The holiday season is a mixture of joy and stress for many of your employees and often the first few weeks of the new year are extra tough, especially at work. As an HR professional, who has completed a human resources program, it is your duty to help your employees get over their post-holiday blues and boost morale in the workplace! But how can you do that in a work-appropriate manner? Read on to learn some strategies and ideas to try out in your organization.
Promote work-life balance among employees
A work-life balance is extremely important all the time, but crucial after a holiday season where some of your employees will feel refreshed and productive possibly putting in longer hours than normal or you have employees that are super stressed and pushing themselves too hard just to try and get their normal work done. Neither of these extremes are beneficial to the company or the employee. Offset these actions through offering flexible and remote working options; encouraging breaks; making a rule about no emails after a certain hour to discourage over-working; encouraging managers to focus on productivity rather than hours and asking your employees for ideas and feedback. Be sure to recognize that every employee is different and unique, not everyone will respond the same way. To gain a better understanding of how each employee is unique, participate in some diversity and inclusion training to ensure that all your employees feel safe and supported.
Go beyond “My door is always open”
Every hear about all the lonely university professors because no one comes to their office hours even though many students would benefit from talking to their prof? The same principle applies to an open-door policy, just saying it does not work and people are not likely to go to you easily with concerns or feedback. Marissa Letendre, an independent human resources consultant who has worked with Fortune 500 companies like Amazon, suggests something called stay interviews. A stay interview is a one-on-one interview between a manager and a valued employee to learn what makes employees want to keep working for you. Letendre often starts with “What keeps you here?” and “If you had a magic wand, what would you change?” She says the changes employees crave are often inexpensive and achievable, like more engaged and effective leadership, or the ability to have an impact and a voice. The skills learned from a change management certification will help you initiate the changes employees want.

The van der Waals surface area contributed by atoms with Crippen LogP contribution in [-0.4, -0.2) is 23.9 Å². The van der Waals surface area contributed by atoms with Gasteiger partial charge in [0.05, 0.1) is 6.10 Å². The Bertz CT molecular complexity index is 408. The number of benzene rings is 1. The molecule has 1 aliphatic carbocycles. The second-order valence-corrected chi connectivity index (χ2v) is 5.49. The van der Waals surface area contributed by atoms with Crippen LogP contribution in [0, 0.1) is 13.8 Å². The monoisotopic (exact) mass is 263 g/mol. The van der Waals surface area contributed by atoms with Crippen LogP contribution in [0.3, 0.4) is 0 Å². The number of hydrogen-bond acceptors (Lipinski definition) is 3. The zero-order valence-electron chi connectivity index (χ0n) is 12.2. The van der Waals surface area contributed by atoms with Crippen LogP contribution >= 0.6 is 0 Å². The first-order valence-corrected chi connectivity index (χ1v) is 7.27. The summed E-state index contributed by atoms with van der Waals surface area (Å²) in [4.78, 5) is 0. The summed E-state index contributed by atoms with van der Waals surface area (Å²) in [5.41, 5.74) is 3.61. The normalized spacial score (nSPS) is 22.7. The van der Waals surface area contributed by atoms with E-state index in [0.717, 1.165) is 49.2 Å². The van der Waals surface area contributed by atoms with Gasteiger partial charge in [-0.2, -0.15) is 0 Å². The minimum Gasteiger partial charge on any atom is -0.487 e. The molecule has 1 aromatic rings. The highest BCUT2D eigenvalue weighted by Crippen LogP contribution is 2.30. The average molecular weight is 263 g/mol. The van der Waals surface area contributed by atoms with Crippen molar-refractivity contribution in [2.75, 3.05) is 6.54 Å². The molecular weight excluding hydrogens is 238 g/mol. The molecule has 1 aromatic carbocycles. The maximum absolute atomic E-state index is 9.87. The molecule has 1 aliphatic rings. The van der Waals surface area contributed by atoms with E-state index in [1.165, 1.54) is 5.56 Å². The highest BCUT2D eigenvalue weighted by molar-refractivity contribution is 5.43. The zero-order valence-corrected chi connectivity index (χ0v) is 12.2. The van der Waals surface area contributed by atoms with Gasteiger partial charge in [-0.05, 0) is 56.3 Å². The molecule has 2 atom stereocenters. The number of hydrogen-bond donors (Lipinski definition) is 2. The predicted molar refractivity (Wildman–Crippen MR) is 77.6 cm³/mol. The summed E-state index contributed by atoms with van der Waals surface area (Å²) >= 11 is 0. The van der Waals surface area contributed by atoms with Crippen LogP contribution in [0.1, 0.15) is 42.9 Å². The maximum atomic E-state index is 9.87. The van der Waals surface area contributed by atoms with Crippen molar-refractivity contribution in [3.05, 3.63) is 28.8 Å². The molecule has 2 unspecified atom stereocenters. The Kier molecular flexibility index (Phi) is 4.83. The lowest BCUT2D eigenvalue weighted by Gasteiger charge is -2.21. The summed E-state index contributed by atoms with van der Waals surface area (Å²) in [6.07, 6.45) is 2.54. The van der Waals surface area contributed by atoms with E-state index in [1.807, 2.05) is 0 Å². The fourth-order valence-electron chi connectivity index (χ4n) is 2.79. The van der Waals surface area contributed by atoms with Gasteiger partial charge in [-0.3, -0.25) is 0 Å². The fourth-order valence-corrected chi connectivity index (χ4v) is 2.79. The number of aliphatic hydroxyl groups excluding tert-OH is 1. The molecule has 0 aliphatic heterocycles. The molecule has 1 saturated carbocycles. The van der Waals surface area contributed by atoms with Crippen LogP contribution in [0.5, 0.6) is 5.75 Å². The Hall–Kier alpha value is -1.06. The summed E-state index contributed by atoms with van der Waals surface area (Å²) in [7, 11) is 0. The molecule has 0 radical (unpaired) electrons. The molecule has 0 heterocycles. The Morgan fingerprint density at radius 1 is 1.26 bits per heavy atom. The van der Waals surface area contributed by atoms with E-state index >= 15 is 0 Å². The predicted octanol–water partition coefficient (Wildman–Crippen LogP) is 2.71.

Help them accomplish a New Year’s resolution
We know that the majority of New Year’s resolutions are wellness and health-related, from exercising more to eating better or some other sort of personal development. So, why not help your team accomplish this type of resolution by incorporating healthy practices into your workplace environment. For workers in the office, provide free health snack options in the breakroom or opt for a healthier restaurant when ordering food in on those Friday lunches. Have remote workers? Offer a subscription to a wellness app like Calm or a fitness app like Sweat or IFit. And in those weekly staff meetings, have a moment of celebration where everyone can share a small non-work celebration creating accountability and appreciation for all your employees.
Talk directly about mental health
It is especially imperative for leaders or higher-ups to talk about mental health. Start by having a thoughtful and deliberate conversation with employees about the importance of work-life balance, checking in with colleagues, and asking for help when someone needs it. This will help your employees gain confidence in you and your organization and feel supported, valued, and safe. Next, you can involve an external mental health expert to facilitate open discussion and provide information and support on the various emotions that employees experience during a pandemic and holidays. Encourage employees to communicate with one another and do not get upset about employees when they are conversing positively about non-work-related topics. You never know that could be their only positive interaction of the day, and to get angry over it does not help anyone. Do not dismiss people that are feeling down or need some extra help or time off, that only perpetuates the stigma surrounding mental health issues.
Lead by example
The best thing you can do is lead by example, even if you are feeling the holiday blues. Some things you can do to motivate your employees is to try your hardest to keep your word and deliver what you have promised; hold yourself accountable for your actions as not everything you try will be successful; create solutions to the problems your employees bring to you and be sure to practice what you preach. Not all your employees will appreciate what you are trying to do, this is where your conflict resolution certificate or mediation certificate can come in handy to help with those difficult conversations. People’s patience may be shorter than normal, and conflict may occur both between employees as well as between you and employees.
Remember that the holidays can bring a whirlwind of emotions like excitement and anxiety. So, returning to the usual routine is inevitably going to dampen some spirits. Be personable, approachable, and positive with your employees, it is more beneficial than you know.